Bergmann: I gotta say, the climactic final defeat of Pennywise was pretty anticlimactic. This evil monster, the manifestation of pure evil, was defeated by … bullying? I sat through two whole chapters of this story, spent an entire afternoon in the theater, just for an iconic horror-movie villain to be defeated by BULLYING?! Pennywise is lucky he never had to prey on Gen Z–ers—a couple of roast sessions from them and it’d be over for that clown.

Gruttadaro: The line “Now we all need to split up and find our artifacts” was a true bummer, as right after it was uttered, I began to understand why this movie’s run time was close to three hours long.

Surrey: The midsection of Chapter Two followed the same pattern as the first one: The Losers Club split apart and have their individual encounters with the monster, and come away miraculously unscathed because Pennywise holds a deep respect for plot armor.

4. Tag yourself as a member of the Losers Club.

Lara: I’m probably Bill but instead of trying to finish writing a book, I’m trying to figure out how to write a tweet.

Bergman: Bill, because I don’t know how to finish answering this qu—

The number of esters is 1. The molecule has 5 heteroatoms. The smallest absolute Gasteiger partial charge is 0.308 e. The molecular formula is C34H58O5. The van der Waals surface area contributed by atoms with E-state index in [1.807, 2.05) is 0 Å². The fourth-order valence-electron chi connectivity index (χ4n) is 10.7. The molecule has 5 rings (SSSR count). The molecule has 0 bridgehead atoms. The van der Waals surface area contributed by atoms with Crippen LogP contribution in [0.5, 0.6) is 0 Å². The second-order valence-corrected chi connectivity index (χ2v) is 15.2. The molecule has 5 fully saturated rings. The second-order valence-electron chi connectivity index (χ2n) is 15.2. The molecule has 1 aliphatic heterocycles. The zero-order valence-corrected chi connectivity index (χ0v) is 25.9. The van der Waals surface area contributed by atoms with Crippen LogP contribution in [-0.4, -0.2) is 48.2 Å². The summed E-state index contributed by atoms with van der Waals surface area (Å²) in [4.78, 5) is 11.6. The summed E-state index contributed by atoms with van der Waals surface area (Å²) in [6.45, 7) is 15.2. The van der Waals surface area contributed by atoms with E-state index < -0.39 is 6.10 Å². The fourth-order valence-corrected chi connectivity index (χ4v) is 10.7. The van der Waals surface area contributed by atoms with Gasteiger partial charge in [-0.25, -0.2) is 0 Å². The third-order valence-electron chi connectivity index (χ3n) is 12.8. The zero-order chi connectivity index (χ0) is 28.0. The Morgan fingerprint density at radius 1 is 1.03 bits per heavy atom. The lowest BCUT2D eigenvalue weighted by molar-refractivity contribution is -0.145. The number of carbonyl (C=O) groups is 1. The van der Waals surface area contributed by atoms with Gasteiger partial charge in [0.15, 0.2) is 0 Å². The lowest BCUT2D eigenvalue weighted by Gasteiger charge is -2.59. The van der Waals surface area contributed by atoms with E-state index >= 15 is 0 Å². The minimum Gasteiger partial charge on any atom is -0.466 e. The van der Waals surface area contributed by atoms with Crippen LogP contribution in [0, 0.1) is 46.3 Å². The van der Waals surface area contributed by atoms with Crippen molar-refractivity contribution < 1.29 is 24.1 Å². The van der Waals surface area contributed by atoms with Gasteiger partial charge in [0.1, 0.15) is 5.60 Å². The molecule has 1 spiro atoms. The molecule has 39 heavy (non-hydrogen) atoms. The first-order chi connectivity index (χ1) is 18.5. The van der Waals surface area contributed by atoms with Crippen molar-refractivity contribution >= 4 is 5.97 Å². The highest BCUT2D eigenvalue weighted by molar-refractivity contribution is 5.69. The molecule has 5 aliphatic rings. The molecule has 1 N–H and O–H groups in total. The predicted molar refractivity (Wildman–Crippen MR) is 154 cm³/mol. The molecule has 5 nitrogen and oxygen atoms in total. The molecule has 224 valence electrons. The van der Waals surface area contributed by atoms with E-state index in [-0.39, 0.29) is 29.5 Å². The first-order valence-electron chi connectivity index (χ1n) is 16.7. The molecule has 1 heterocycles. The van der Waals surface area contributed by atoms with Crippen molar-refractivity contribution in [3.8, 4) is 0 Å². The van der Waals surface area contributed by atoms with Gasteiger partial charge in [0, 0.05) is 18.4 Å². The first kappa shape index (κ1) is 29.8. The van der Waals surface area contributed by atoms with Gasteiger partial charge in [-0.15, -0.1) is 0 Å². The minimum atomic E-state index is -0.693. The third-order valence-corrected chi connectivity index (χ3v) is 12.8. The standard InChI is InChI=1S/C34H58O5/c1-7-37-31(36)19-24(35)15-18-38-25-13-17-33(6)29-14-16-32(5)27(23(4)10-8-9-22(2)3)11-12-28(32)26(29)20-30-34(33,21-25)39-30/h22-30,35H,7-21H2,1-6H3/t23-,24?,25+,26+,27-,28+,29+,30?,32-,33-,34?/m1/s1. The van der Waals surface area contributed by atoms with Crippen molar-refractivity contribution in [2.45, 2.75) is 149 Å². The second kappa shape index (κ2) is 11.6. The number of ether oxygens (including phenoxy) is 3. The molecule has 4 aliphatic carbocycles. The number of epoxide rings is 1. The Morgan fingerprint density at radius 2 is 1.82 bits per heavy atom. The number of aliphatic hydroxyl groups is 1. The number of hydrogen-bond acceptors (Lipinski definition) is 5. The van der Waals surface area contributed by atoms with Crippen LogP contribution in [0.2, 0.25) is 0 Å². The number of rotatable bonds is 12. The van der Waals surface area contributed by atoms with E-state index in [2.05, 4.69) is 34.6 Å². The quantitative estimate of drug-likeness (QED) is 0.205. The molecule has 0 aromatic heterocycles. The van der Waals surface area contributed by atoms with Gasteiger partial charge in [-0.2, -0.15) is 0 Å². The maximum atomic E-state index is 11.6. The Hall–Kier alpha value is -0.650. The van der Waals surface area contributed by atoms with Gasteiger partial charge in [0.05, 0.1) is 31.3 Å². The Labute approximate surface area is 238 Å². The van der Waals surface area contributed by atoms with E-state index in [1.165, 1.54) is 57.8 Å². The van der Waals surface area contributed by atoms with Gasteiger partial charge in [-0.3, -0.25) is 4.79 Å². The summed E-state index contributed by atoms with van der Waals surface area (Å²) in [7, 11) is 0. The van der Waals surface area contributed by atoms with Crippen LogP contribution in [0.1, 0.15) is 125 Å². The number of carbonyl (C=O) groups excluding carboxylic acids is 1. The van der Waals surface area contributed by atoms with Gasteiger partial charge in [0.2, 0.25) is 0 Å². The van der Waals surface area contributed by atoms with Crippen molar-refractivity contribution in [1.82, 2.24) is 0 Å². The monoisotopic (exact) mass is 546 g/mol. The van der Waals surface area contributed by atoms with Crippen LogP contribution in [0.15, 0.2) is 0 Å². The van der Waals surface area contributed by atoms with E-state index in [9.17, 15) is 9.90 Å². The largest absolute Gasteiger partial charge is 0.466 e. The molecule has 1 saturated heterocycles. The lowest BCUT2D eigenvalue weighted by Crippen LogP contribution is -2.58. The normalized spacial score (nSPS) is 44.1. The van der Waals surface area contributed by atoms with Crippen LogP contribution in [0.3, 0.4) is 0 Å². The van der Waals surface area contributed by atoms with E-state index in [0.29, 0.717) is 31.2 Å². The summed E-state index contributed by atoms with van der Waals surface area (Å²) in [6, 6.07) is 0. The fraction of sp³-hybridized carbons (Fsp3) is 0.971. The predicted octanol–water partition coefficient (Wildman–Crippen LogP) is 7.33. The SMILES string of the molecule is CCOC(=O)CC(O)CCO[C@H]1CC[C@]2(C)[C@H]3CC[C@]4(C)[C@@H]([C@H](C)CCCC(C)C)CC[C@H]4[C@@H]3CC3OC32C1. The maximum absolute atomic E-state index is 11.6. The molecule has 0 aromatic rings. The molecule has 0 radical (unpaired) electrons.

Surrey: I am Mike Hanlon because I, too, love libraries, ingesting various plants, and repeatedly telling people I plan to move somewhere tropical.

Gruttadaro: Being honest? Probably Mike, because I’d definitely lie about some shit I learned while doing hallucinogens.

5. Who was living the best adult life before returning to Derry?

Gruttadaro: Mike was living in an attic alone; Beverly was in an abusive relationship; Ben had grown up to be Adult Taylor Lautner, a.k.a. the only guy who understands how walls work in the architect’s meeting; Eddie was married to someone solely because of her resemblance to his mom (but also driving an Escalade); and Richie was … doing midday stand-up sets in midsize theaters? That leaves Bill, who had married an actress and was making bank on film adaptations of his work despite the implication that everyone thought he generally stunk as a writer—otherwise known as #careergoals.

Lara: Ben had the best glow-up of the whole group, an amazing house, and a job designing skyscrapers.

Surrey: These are all questionable choices, because the point is none of the characters fully escaped the trauma from their childhood, but as a horror writer who gets his work adapted for the big screen by Peter Bogdanovich, Bill can definitely flex the hardest.

Bergmann: Ben was the guy who got to Skype into an important-seeming business meeting SHOELESS and reevaluated an entire building design from a model building he analyzed across the room from a webcam. If that plus his dope bachelor pad ain’t clout, I don’t know what is.